Thursday, September 10, 2009

The Suburban Captivity of the Churches - 4

The deformation of the ministry is a religious symptom of the sickness of industrial society.
Many successful pastorates exist under these circumstances, many faithful and devoted lives emerge from them; but the saints of the organization church are apt to appear despite the program rather than because of it.

Notwithstanding the piety of individual pastors and laymen, Protestantism as a whole was vulnerable to the centrifugal forces of metropolitan life. The emphasis on voluntary congregations and individual piety made Protestantism a prey to the distorting forces.

Each new stage of metropolitan disorder will manifest itself within religious institutions unless the churches assume a formative role in their ministry to the metropolis.

This analysis of Protestantism could be summarized as a loss of contact between the churches and the community as a whole.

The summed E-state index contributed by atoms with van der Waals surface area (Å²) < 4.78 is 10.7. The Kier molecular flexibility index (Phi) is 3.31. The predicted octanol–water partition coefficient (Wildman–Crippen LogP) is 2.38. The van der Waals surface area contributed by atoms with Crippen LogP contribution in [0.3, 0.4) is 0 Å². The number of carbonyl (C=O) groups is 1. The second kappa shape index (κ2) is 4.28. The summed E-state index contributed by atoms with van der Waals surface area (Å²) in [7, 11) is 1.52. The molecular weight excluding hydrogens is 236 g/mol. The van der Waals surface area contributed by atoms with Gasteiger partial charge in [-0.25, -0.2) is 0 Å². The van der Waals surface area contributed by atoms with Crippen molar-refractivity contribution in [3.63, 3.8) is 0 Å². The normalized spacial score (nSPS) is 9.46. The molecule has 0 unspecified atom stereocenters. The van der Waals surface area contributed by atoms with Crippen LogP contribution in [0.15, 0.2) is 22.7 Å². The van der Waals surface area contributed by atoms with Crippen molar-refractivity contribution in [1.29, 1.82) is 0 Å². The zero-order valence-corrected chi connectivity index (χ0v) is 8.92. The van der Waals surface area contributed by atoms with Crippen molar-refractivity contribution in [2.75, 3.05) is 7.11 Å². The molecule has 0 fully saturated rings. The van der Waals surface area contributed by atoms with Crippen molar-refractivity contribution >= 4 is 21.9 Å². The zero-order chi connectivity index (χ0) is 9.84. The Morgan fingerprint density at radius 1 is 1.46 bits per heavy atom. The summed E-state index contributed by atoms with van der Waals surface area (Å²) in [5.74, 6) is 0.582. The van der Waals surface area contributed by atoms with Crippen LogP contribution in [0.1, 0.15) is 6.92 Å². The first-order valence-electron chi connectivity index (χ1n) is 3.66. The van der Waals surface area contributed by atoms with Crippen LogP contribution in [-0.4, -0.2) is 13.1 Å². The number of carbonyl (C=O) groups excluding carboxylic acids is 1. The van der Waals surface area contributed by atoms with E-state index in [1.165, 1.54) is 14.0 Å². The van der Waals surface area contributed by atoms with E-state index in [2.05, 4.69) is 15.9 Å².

The choice confronting the churches today is whether to continue ministering to fragments of society or to reform their ministry in order to participate in the whole of life of the metropolis.

It is a difficult choice, since the losses will be great in either direction; ministry to parts means continued frustration and the neglect of the genuinely religious concerns; participation in the whole means organizing a new form of the Protestant ministry.

~ The Suburban Captivity of the Churches, Gibson Winter, 1962, Chapter 7 "The Renewal of the Metropolis", pgs 196-197

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